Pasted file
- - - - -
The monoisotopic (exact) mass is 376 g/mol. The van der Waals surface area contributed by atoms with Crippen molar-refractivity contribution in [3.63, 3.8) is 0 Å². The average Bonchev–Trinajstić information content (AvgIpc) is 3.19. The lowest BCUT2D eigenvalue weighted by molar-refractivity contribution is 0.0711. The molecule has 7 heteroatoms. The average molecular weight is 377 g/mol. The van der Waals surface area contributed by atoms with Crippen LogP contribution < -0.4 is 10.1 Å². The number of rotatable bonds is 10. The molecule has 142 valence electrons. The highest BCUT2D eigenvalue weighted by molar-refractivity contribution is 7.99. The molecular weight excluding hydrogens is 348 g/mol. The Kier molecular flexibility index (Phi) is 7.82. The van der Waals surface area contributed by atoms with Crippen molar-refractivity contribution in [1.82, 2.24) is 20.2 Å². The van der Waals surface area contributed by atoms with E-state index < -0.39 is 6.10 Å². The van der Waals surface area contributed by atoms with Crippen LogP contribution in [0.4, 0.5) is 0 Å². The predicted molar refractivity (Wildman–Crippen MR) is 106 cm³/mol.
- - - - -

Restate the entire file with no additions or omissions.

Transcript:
The monoisotopic (exact) mass is 376 g/mol. The van der Waals surface area contributed by atoms with Crippen molar-refractivity contribution in [3.63, 3.8) is 0 Å². The average Bonchev–Trinajstić information content (AvgIpc) is 3.19. The lowest BCUT2D eigenvalue weighted by molar-refractivity contribution is 0.0711. The molecule has 7 heteroatoms. The average molecular weight is 377 g/mol. The van der Waals surface area contributed by atoms with Crippen LogP contribution < -0.4 is 10.1 Å². The number of rotatable bonds is 10. The molecule has 142 valence electrons. The highest BCUT2D eigenvalue weighted by molar-refractivity contribution is 7.99. The molecular weight excluding hydrogens is 348 g/mol. The Kier molecular flexibility index (Phi) is 7.82. The van der Waals surface area contributed by atoms with Crippen molar-refractivity contribution in [1.82, 2.24) is 20.2 Å². The van der Waals surface area contributed by atoms with E-state index < -0.39 is 6.10 Å². The van der Waals surface area contributed by atoms with Crippen LogP contribution in [0.4, 0.5) is 0 Å². The predicted molar refractivity (Wildman–Crippen MR) is 106 cm³/mol.